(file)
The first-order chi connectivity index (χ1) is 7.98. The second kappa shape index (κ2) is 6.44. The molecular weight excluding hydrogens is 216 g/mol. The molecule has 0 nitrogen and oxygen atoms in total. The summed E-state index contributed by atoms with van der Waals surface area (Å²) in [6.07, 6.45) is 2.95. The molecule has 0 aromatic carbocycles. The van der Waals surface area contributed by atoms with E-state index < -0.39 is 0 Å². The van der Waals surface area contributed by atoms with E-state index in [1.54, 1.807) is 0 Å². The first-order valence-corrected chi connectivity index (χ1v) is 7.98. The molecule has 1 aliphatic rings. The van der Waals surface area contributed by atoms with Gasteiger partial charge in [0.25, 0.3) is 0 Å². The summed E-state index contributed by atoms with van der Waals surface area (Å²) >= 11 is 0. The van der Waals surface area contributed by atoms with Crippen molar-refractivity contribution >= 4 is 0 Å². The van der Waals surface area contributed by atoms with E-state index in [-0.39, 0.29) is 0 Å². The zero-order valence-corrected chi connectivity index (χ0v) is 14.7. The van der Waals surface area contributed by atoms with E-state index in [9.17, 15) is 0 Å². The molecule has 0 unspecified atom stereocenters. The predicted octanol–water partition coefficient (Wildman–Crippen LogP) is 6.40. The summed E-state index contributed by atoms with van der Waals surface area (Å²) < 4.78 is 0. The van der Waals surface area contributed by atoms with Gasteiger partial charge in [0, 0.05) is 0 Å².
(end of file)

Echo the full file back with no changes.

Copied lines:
The first-order chi connectivity index (χ1) is 7.98. The second kappa shape index (κ2) is 6.44. The molecular weight excluding hydrogens is 216 g/mol. The molecule has 0 nitrogen and oxygen atoms in total. The summed E-state index contributed by atoms with van der Waals surface area (Å²) in [6.07, 6.45) is 2.95. The molecule has 0 aromatic carbocycles. The van der Waals surface area contributed by atoms with E-state index < -0.39 is 0 Å². The van der Waals surface area contributed by atoms with E-state index in [1.54, 1.807) is 0 Å². The first-order valence-corrected chi connectivity index (χ1v) is 7.98. The molecule has 1 aliphatic rings. The van der Waals surface area contributed by atoms with Gasteiger partial charge in [0.25, 0.3) is 0 Å². The summed E-state index contributed by atoms with van der Waals surface area (Å²) >= 11 is 0. The van der Waals surface area contributed by atoms with Crippen molar-refractivity contribution >= 4 is 0 Å². The van der Waals surface area contributed by atoms with E-state index in [-0.39, 0.29) is 0 Å². The zero-order valence-corrected chi connectivity index (χ0v) is 14.7. The van der Waals surface area contributed by atoms with E-state index in [9.17, 15) is 0 Å². The molecule has 0 unspecified atom stereocenters. The predicted octanol–water partition coefficient (Wildman–Crippen LogP) is 6.40. The summed E-state index contributed by atoms with van der Waals surface area (Å²) < 4.78 is 0. The van der Waals surface area contributed by atoms with Gasteiger partial charge in [0, 0.05) is 0 Å².